Systemic sclerosis (SSc) is a multisystem autoimmune disease: characterised from the clinical side by progressive vasculopathy and fibrosis of the skin and different organs and from the biochemical side by fibroblast deregulation with excessive production of collagen and increased expression of nicotinamide adenine dinucleotide phosphate oxidase 4 (NOX4). The latter contributes to an overproduction of reactive oxygen species that through an autocrine loop maintains NOX4 in a state of activation. Reactive oxygen and nitrogen species are implicated in the origin and perpetuation of several clinical manifestations of SSc having vascular damage in common; attempts to dampen oxidative and nitrative stress through different agents with antioxidant properties have not translated into a sustained clinical benefit. Objective of this narrative review is to describe the origin and clinical implications of oxidative and nitrative stress in SSc, with particular focus on the central role of NOX4 and its interactions, to re-evaluate the antioxidant approaches so far used to limit disease progression, to appraise the complexity of antioxidant treatment and to touch on novel pathways elements of which may represent specific treatment targets in the not so distant future.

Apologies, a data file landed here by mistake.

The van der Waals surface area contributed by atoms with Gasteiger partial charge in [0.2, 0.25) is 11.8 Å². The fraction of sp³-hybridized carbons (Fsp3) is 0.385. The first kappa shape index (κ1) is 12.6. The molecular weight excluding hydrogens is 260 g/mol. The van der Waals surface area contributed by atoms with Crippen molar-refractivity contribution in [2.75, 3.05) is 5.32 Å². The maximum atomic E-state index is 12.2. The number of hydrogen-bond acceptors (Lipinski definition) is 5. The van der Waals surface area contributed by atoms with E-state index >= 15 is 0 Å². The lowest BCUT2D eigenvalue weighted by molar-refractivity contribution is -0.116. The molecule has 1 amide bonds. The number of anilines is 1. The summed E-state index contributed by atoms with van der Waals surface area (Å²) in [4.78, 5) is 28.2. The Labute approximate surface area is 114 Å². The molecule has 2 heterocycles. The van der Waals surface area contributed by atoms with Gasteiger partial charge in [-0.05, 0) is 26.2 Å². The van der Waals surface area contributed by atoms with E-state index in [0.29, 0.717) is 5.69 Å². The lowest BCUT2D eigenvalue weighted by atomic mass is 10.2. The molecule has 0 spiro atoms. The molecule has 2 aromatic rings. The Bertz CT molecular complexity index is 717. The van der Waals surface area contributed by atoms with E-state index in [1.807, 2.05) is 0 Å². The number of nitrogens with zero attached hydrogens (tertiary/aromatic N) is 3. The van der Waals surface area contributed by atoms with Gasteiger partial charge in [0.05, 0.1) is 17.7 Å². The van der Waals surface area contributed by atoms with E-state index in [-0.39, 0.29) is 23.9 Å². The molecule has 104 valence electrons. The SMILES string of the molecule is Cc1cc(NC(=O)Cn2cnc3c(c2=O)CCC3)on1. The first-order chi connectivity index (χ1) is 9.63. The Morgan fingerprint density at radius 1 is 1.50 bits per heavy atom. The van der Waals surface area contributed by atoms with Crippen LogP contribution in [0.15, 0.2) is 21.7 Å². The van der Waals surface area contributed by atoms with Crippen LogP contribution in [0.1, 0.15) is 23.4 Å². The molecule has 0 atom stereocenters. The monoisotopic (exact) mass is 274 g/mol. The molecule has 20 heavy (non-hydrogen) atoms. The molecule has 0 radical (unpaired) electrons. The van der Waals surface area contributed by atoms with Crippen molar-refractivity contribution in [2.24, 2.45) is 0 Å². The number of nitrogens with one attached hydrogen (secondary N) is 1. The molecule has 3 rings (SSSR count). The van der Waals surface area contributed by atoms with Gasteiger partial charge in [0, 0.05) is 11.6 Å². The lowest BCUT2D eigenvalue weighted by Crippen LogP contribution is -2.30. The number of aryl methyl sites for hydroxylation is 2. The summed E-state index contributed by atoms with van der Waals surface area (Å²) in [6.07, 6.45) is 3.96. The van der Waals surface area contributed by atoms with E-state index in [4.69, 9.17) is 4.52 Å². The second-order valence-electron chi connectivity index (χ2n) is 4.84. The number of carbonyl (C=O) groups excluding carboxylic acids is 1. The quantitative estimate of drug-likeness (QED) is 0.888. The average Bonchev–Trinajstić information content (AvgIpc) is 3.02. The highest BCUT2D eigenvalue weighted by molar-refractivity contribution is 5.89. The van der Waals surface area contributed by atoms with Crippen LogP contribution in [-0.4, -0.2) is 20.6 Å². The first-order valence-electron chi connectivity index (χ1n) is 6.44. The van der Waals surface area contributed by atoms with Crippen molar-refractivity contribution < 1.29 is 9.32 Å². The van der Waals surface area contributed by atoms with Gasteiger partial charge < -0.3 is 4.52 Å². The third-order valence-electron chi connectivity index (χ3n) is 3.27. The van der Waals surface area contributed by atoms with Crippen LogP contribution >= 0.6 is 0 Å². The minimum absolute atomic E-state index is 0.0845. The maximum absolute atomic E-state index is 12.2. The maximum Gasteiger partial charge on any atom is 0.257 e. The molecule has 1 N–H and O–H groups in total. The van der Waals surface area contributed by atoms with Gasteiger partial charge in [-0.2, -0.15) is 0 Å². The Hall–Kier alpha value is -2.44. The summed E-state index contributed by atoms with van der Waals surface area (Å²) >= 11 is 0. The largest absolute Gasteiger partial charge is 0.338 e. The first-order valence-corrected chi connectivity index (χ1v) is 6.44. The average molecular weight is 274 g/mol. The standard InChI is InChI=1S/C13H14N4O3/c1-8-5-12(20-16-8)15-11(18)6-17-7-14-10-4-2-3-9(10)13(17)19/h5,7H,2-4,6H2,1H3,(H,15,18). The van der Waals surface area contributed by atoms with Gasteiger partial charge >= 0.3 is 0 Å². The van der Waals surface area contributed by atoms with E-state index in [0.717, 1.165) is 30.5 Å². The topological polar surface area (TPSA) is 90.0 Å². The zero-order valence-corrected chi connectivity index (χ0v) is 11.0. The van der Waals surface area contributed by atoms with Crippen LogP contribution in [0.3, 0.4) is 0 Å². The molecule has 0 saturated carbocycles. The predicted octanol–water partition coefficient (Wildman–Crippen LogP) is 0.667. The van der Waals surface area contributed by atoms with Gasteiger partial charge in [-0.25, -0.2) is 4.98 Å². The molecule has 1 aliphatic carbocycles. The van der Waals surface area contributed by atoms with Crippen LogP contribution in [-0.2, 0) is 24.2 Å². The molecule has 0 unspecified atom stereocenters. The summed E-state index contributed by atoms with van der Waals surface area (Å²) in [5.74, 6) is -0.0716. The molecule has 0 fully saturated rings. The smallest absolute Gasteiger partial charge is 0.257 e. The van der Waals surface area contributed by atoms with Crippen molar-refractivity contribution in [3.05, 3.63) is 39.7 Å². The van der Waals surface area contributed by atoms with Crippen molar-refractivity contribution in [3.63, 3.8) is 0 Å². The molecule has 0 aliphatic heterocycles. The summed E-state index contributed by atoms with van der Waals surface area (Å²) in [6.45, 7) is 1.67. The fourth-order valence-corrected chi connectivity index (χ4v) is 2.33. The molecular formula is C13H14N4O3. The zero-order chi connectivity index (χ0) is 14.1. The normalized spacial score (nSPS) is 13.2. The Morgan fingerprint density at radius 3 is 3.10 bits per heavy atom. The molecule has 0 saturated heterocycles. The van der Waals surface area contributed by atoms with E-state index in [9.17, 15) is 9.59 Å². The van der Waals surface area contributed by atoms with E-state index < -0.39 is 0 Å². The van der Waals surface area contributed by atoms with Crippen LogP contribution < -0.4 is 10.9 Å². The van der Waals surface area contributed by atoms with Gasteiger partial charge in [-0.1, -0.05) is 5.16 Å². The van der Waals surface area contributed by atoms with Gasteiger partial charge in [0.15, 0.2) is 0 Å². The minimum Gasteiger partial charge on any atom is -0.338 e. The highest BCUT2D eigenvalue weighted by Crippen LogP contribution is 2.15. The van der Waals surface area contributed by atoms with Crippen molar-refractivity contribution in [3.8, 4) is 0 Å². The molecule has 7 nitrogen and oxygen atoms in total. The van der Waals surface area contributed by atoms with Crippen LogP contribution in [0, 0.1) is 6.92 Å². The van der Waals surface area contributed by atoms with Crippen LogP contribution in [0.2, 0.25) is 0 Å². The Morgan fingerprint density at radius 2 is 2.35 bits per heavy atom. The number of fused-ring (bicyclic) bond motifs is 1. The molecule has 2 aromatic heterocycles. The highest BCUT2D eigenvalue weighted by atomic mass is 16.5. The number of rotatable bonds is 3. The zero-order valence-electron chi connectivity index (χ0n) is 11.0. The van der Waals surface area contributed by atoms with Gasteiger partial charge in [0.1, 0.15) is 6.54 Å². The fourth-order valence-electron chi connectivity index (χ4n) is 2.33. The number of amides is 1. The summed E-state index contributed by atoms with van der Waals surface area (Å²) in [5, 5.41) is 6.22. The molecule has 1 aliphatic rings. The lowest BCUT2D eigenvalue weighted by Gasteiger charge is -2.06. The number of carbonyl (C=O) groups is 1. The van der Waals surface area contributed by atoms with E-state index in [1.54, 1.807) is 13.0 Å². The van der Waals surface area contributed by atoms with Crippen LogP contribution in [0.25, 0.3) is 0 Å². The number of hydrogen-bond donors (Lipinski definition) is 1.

- oxidative stress
- systemic sclerosis